For the love of all that is good and holy, do not under any circumstances watch Natural Born Killers back-to-back with Fear and Loathing in Los Vegas. That would be hazardous to your heath, I'm convinced. If there are any movies that overload your senses more than these two, I can't think of any.

With Natural Born Killers, director Oliver Stone (going off a story by Quentin Tarantino, who reportedly didn't like what Stone did with it) creates a mindscrew of a movie, a film so jarring and disorienting, you will feel like you just dropped acid from watching it. In a word, it's frantic.

Stone uses several different film stocks and shoots in both black-and-white and color. Sometimes the screen is painted red or green. He tilts his camera so it's constantly off balance, and he cuts back and forth between all these different formats. He also inserts near-subliminal imagery (usually of the characters as blood-splattered demons). Occasionally, there's cartoon footage. It's discomforting and disorienting. You feel like your brain is getting pounded with ping pong paddles, and viewers prone to motion sickness will probably feel a little sick.

That's not even factoring in the violence and other queasy subject matter. Blood flows readily and frequently. People do awful things to each other, and there are no "good" guys. The police are corrupt, the media glorifies and sensationalizes criminals until they're folk heroes, and Mickey and Mallory are mass murderers.

Stone pushes the violence and immorality so far it becomes black comedy. At times, you can't help but laugh at what you're seeing, even as it makes you uncomfortable. Other times, you just wince. Either way, it's provocative.

Natural Born Killers has an interesting theme regarding the incestuous relationship between crime and the media and America's intoxication with violence, and Stone attacks it with the subtlety of a nuclear bomb. Between the crazed filmmaking techniques and the outlandish nature of the characters, it's hard to take much of it seriously.

The movie is never boring. Parts are even brilliant, but I'm not in love with it. Stone's style makes it physically taxing to watch at times, especially when he get pretentious with the symbolism. More than anything, it's distracting, and it makes it difficult for me to become absorbed while watching it.

Stone attacks the audience with a hammer and screams, "SEE?! SEE HOW AMERICA LOVES VIOLENCE!? SEE HOW THE MEDIA FEEDS IT?!"

Sunday, February 25, 2018

Fade to Black

There's an old saying pertaining to movie criticism: review the movie that was made, not the movie you wish was made. Sadly, even on that criteria, Fade to Black (1980) emerges as a disappointment.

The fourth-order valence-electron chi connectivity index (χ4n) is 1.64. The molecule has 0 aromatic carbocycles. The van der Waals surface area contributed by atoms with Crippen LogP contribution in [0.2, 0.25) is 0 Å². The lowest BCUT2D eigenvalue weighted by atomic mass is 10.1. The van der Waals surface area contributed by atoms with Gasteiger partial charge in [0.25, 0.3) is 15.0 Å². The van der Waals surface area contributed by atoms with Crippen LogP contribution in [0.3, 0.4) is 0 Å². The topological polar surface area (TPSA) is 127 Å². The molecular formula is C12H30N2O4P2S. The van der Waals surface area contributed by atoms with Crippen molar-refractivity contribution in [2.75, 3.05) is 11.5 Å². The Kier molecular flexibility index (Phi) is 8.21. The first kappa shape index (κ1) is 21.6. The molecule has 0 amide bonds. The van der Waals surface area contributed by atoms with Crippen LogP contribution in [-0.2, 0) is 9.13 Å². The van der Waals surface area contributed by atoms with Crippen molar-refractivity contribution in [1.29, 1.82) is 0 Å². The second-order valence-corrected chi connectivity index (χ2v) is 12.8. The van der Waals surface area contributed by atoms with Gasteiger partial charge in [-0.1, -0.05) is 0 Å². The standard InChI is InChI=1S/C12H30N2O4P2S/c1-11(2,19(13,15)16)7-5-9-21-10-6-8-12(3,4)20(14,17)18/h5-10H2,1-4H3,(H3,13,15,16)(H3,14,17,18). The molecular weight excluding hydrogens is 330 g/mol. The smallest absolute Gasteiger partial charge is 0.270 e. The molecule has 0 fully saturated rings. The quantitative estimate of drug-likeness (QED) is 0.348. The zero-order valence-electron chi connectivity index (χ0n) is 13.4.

No, it's not an adaptation of the song by Metallica (Oh my god, that would be the most depressing movie ever). It's a thriller about a lonely, socially awkward movie buff, Eric Binford (Dennis Christopher), who, after being wronged one too many times by the people in his life, finally snaps. He begins dressing up as classic cinematic characters - Dracula, the Mummy, Hopalong Cassidy, James Cagney gangsters - and exacting his revenge.

On its own terms, Fade to Black could have emerged as a fun, nasty little thriller. The elements are there for one, but they never take off. The supporting characters, the various people who have harmed Binford and draw his ire - the shrill wheelchair-bound aunt, the bullying co-worker, the jerk boss -  are too one-dimensional and cartoonish to be sympathetic or even that interesting.

Tim Thomerson plays Dr. Moriarty. No, he's not Sherlock Holmes' arch-nemesis. He's a criminal psychologist working for the police department in a role of almost absolute pointlessness, and yet he keeps popping up throughout the movie.

The stalking and revenge scenes are not scary. That's always a challenge for a movie in which we're following the psycho around. Sure, it's fun to see Eric made up in the make up and chase people around, but after a while, it feels like old hat. Then, you start poking holes in the logic and asking questions you wouldn't be asking if the movie were more involving like where did Eric get that machine gun.

I spent a good deal of time wondering: when Eric dresses up, does he actually think he's these characters or is he still in control? During the murder scenes, an old movie clip will flash across the screen, suggesting his mental imbalance, lost in his fantasy, but I don't know know. Buying all these costumes, dressing up, planning his attacks, etc. suggests a composed, rational mind. The fact it takes so long for him to get caught strains credibility.

Ultimately, I'm not sure what Fade to Black is trying to say about movies. Does it view them as harmless escapism? As something that drives people to violence? I don't know. I think the makers just saw it as a gimmick and didn't give it much thought.

The one consistently good element of the movie is Christopher's performance. He deserves a better movie around him. Eric's life is not a happy one, and the movies - so big, bold, romantic - are his release valve. His loneliness is palpable as is his heartbreak from one rejection after another.